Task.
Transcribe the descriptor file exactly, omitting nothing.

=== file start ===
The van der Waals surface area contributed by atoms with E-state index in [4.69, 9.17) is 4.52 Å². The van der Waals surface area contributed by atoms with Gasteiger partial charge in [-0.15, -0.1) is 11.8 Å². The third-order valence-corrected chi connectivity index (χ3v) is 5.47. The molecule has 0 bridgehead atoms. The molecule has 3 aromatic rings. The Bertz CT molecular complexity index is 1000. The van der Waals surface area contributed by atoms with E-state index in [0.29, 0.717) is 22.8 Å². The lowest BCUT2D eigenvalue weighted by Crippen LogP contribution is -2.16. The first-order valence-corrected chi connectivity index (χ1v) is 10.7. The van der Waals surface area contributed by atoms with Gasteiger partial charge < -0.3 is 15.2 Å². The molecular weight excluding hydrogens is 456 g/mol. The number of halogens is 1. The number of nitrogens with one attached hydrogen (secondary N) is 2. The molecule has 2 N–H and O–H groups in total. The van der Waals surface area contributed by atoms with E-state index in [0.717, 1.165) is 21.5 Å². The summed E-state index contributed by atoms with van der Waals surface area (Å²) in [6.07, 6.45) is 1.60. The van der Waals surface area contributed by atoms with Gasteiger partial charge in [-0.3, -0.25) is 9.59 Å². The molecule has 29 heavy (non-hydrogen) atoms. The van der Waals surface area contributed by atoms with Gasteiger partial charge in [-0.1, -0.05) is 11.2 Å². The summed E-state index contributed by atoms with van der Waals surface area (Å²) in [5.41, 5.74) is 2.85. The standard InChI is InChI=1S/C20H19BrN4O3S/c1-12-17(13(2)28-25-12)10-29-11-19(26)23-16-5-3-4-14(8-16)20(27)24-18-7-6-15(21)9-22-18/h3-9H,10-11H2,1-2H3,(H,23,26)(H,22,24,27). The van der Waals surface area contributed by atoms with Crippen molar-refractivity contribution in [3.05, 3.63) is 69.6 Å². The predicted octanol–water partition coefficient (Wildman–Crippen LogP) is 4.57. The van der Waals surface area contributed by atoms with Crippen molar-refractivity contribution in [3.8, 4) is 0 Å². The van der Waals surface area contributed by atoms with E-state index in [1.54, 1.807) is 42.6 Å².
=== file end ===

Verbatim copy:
The van der Waals surface area contributed by atoms with E-state index in [4.69, 9.17) is 4.52 Å². The van der Waals surface area contributed by atoms with Gasteiger partial charge in [-0.15, -0.1) is 11.8 Å². The third-order valence-corrected chi connectivity index (χ3v) is 5.47. The molecule has 0 bridgehead atoms. The molecule has 3 aromatic rings. The Bertz CT molecular complexity index is 1000. The van der Waals surface area contributed by atoms with E-state index in [0.29, 0.717) is 22.8 Å². The lowest BCUT2D eigenvalue weighted by Crippen LogP contribution is -2.16. The first-order valence-corrected chi connectivity index (χ1v) is 10.7. The van der Waals surface area contributed by atoms with Gasteiger partial charge < -0.3 is 15.2 Å². The molecular weight excluding hydrogens is 456 g/mol. The number of halogens is 1. The number of nitrogens with one attached hydrogen (secondary N) is 2. The molecule has 2 N–H and O–H groups in total. The van der Waals surface area contributed by atoms with E-state index in [0.717, 1.165) is 21.5 Å². The summed E-state index contributed by atoms with van der Waals surface area (Å²) in [6.07, 6.45) is 1.60. The van der Waals surface area contributed by atoms with Gasteiger partial charge in [-0.3, -0.25) is 9.59 Å². The molecule has 29 heavy (non-hydrogen) atoms. The van der Waals surface area contributed by atoms with Gasteiger partial charge in [-0.1, -0.05) is 11.2 Å². The summed E-state index contributed by atoms with van der Waals surface area (Å²) in [5.41, 5.74) is 2.85. The standard InChI is InChI=1S/C20H19BrN4O3S/c1-12-17(13(2)28-25-12)10-29-11-19(26)23-16-5-3-4-14(8-16)20(27)24-18-7-6-15(21)9-22-18/h3-9H,10-11H2,1-2H3,(H,23,26)(H,22,24,27). The van der Waals surface area contributed by atoms with Crippen molar-refractivity contribution in [3.05, 3.63) is 69.6 Å². The predicted octanol–water partition coefficient (Wildman–Crippen LogP) is 4.57. The van der Waals surface area contributed by atoms with Crippen molar-refractivity contribution in [3.8, 4) is 0 Å². The van der Waals surface area contributed by atoms with E-state index in [1.54, 1.807) is 42.6 Å².